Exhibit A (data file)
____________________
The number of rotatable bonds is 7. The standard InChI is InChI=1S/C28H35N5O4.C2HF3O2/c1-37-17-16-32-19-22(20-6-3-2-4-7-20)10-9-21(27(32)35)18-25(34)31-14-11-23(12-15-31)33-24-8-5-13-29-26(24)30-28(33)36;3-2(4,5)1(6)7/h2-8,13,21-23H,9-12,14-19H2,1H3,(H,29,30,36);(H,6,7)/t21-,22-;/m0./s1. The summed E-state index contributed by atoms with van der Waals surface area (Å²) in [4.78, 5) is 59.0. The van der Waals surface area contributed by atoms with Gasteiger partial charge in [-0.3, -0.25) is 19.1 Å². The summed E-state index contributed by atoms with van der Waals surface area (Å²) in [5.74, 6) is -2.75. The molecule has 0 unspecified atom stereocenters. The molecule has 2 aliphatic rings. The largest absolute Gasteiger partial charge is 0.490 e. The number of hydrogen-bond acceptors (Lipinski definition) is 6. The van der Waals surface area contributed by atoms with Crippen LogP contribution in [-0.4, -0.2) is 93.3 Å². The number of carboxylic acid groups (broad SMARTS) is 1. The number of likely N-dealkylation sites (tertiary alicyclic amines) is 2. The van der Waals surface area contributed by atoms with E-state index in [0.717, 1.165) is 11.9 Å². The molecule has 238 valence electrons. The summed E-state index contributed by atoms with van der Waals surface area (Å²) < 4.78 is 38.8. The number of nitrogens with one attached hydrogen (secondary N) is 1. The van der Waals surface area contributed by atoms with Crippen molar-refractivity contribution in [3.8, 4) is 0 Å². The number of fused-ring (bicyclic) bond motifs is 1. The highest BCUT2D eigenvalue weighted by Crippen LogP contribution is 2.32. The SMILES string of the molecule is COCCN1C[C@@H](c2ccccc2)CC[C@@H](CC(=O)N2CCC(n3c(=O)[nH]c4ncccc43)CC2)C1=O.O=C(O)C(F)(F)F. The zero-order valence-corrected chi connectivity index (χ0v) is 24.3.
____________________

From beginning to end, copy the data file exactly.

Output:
The number of rotatable bonds is 7. The standard InChI is InChI=1S/C28H35N5O4.C2HF3O2/c1-37-17-16-32-19-22(20-6-3-2-4-7-20)10-9-21(27(32)35)18-25(34)31-14-11-23(12-15-31)33-24-8-5-13-29-26(24)30-28(33)36;3-2(4,5)1(6)7/h2-8,13,21-23H,9-12,14-19H2,1H3,(H,29,30,36);(H,6,7)/t21-,22-;/m0./s1. The summed E-state index contributed by atoms with van der Waals surface area (Å²) in [4.78, 5) is 59.0. The van der Waals surface area contributed by atoms with Gasteiger partial charge in [-0.3, -0.25) is 19.1 Å². The summed E-state index contributed by atoms with van der Waals surface area (Å²) in [5.74, 6) is -2.75. The molecule has 0 unspecified atom stereocenters. The molecule has 2 aliphatic rings. The largest absolute Gasteiger partial charge is 0.490 e. The number of hydrogen-bond acceptors (Lipinski definition) is 6. The van der Waals surface area contributed by atoms with Crippen LogP contribution in [-0.4, -0.2) is 93.3 Å². The number of carboxylic acid groups (broad SMARTS) is 1. The number of likely N-dealkylation sites (tertiary alicyclic amines) is 2. The van der Waals surface area contributed by atoms with E-state index in [0.717, 1.165) is 11.9 Å². The molecule has 238 valence electrons. The summed E-state index contributed by atoms with van der Waals surface area (Å²) < 4.78 is 38.8. The number of nitrogens with one attached hydrogen (secondary N) is 1. The van der Waals surface area contributed by atoms with Crippen molar-refractivity contribution in [3.8, 4) is 0 Å². The number of fused-ring (bicyclic) bond motifs is 1. The highest BCUT2D eigenvalue weighted by Crippen LogP contribution is 2.32. The SMILES string of the molecule is COCCN1C[C@@H](c2ccccc2)CC[C@@H](CC(=O)N2CCC(n3c(=O)[nH]c4ncccc43)CC2)C1=O.O=C(O)C(F)(F)F. The zero-order valence-corrected chi connectivity index (χ0v) is 24.3.